Monday, November 19, 2007

Freeze frame. . .

Babies can be hard to photograph. They wiggle. Which is a shame, because people want baby photos. . . lots of baby photos.

I am not a photographer. I take decent photos, I have a good eye for composition, and I am better than decent with image retouching and color adjusting (I have to be for my day job). To that end, I'm working on taking better than average baby photos of my new son. And I have some tips. . .
  1. Have a photo shoot. Is your baby happiest after feeding? Maybe after a bath? When you take your baby to a portrait studio you're setting aside time to take pictures. . . why not do the same at home? That cute moment will be gone by the time you find your camera. Instead make time for taking pictures.

  2. There's a reason the saying is "LIGHTS, camera, action." Even though digital cameras can register low light, most of them are designed to work like a regular point-and-shoot camera. They all have multiple flash option, but let's face it flash photography can really suck and babies hate flashes. How do you fix it? When you set-up your photo shoot, go though the house and grab every light you can find. Bright light will dilated your baby's pupils making eye color more distinct, plus if you photograph naked (your baby not you) the light will keep baby warm. Try to get the room bright enough that you don't need a flash. . . this will also eliminate red-eyes.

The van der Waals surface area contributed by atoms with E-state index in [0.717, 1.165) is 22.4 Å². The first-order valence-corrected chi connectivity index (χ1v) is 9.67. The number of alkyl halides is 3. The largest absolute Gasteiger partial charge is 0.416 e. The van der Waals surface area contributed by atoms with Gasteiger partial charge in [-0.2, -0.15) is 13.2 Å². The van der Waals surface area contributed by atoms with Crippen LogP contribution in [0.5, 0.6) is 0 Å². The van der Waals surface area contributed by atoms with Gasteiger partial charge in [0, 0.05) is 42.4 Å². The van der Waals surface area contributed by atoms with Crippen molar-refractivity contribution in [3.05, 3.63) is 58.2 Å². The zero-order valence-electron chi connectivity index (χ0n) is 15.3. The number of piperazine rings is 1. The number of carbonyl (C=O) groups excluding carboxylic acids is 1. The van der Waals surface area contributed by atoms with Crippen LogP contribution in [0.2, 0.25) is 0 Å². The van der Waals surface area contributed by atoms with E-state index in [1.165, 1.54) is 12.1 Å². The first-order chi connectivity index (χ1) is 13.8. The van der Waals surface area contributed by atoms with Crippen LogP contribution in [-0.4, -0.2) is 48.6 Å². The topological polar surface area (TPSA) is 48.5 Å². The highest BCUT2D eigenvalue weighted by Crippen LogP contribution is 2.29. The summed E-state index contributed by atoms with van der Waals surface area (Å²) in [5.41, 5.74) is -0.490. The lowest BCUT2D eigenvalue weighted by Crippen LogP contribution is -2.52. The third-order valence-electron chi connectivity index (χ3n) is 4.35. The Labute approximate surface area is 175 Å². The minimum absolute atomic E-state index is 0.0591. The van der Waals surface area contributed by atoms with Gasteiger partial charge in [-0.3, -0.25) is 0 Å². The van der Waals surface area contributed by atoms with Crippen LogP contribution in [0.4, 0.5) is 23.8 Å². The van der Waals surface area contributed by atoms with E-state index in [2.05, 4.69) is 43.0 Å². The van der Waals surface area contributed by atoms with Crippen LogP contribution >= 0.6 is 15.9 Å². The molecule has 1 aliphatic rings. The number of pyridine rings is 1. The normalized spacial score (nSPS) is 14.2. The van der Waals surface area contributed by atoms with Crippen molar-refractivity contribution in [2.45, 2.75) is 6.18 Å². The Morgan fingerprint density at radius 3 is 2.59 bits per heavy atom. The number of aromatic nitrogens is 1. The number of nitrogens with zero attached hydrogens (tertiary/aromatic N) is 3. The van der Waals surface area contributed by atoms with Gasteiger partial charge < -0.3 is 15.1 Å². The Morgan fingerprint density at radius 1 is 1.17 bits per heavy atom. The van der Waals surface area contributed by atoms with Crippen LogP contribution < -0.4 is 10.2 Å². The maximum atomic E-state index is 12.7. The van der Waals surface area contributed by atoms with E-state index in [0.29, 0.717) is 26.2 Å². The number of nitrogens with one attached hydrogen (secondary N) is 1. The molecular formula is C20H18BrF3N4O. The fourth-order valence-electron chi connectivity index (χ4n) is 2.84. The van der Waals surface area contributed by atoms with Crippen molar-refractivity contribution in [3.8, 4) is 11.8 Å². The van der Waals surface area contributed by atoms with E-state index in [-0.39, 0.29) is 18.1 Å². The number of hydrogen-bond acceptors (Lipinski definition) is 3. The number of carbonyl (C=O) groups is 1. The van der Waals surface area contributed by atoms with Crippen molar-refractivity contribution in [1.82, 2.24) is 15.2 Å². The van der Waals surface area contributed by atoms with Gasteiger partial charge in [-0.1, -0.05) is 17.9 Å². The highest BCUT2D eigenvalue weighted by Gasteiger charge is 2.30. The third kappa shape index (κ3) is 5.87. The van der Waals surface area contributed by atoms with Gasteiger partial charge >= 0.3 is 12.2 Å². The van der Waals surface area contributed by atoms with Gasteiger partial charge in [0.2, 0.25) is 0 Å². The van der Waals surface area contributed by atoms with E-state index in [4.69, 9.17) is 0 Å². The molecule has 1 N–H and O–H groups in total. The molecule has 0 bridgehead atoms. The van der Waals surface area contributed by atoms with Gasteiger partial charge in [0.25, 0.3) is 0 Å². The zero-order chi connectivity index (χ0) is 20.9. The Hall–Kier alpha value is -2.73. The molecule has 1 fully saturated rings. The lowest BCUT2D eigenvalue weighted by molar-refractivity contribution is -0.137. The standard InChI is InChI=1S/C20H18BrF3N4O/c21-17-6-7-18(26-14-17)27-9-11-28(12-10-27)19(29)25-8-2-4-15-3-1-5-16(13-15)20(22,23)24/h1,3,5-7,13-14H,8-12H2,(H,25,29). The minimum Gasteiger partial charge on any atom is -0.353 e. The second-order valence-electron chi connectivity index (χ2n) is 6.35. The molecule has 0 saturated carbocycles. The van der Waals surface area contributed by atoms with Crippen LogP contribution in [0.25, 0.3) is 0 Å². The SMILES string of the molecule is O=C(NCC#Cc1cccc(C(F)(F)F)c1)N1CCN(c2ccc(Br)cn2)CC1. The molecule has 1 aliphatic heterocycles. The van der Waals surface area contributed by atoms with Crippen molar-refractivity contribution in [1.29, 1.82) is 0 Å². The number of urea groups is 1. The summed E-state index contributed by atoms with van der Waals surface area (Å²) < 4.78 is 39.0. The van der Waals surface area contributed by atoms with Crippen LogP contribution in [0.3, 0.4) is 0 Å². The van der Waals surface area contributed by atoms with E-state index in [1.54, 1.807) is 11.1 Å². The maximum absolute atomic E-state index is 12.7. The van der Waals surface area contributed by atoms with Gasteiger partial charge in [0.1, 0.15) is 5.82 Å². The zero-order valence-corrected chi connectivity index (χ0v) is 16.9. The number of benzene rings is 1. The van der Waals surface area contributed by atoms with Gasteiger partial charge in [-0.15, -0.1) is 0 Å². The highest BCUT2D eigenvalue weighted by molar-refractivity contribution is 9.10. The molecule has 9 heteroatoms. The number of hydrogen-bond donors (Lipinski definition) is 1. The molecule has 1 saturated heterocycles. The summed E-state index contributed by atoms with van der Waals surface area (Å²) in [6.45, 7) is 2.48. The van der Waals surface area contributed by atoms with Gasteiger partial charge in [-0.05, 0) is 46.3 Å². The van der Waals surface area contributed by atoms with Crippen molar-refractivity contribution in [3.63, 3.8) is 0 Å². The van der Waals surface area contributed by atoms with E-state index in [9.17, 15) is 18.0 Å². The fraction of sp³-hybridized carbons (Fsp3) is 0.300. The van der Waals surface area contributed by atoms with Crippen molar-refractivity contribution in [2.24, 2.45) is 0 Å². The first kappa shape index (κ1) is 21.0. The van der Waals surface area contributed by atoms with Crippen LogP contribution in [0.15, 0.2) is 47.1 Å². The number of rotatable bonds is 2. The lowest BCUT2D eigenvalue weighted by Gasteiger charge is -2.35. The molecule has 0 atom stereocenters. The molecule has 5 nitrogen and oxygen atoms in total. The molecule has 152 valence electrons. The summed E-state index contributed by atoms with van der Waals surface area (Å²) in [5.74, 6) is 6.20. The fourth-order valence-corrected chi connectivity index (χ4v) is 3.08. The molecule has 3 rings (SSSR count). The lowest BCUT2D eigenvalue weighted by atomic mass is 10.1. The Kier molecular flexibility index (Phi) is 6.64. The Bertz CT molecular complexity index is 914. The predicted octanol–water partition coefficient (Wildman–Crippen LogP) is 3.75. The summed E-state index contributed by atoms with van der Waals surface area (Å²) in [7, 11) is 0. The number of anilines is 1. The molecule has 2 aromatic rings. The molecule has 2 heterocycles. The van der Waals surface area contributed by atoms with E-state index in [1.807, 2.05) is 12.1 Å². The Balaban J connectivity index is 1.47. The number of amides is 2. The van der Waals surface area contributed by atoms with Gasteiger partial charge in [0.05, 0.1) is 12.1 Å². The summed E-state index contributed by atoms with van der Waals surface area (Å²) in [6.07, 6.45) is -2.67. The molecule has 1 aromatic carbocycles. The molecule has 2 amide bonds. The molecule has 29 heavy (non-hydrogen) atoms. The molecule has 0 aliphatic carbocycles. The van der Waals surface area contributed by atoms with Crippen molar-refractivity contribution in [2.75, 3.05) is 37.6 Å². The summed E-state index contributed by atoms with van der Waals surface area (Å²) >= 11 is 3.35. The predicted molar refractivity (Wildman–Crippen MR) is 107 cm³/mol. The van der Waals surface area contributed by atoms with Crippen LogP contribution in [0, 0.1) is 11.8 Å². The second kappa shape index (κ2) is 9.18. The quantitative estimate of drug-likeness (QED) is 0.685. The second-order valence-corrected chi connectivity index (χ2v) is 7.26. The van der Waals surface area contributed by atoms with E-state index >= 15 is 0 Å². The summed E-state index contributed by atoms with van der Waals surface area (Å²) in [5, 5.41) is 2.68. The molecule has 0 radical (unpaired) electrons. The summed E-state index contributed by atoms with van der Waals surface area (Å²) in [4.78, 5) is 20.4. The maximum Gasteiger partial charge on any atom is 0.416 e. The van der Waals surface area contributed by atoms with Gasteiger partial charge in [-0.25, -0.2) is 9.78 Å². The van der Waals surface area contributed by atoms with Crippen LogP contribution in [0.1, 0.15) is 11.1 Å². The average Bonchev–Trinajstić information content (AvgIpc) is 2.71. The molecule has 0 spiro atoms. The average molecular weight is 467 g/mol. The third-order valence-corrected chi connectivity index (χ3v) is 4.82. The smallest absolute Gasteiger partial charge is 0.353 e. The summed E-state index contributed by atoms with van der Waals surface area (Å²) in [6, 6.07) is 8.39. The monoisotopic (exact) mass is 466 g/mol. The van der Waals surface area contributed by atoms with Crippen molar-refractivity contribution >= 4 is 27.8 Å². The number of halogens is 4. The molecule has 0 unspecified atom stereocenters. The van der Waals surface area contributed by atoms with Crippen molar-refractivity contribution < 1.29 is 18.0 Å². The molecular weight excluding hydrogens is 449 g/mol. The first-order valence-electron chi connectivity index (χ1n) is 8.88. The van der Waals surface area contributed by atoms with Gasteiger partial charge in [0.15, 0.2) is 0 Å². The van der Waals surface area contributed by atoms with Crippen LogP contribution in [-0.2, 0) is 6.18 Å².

3. Location, location, location. A photographer friend of mine once gave me some good advice on getting good photographs of babies. Once you pick a corner of your home to take the pictures, find a solid color sheet. . . white or black would be best, but any color color will work. Drape the sheet so it becomes the background and foreground, put a boppy pillow under the sheet. OR photograph with a friend and drape the sheet over yourself or your friend. Then you can hold the baby in your lap without your lap being in the picture. You can also drape the sheet over a chair. The point is to completely fill the picture frame with a background that isn't cluttered.

  4. Take tons of pictures. we all know you can shoot a lot and delete the pictures you don't want after. So go crazy. If your camera can, set it to shoot multiple pictures with one push of the button. Babies move, your camera can deal with that.

  5. Edit. I use iphoto to adjust colors and enhance my photos (unless I need to do more then I use PhotoShop). There are a lot of free photo editing programs available on the internet and every camera comes with some type of editing software. Use one. Play around, try out the settings. Don't be afraid to experiment. Remember to save a copy of the original first and you can always go back.

And that's just the beginning, I'll be working on adding props and other backgrounds soon. Portrait studios are great for milestones, but for the in between times take it upon yourself to take your own great photos.

No comments: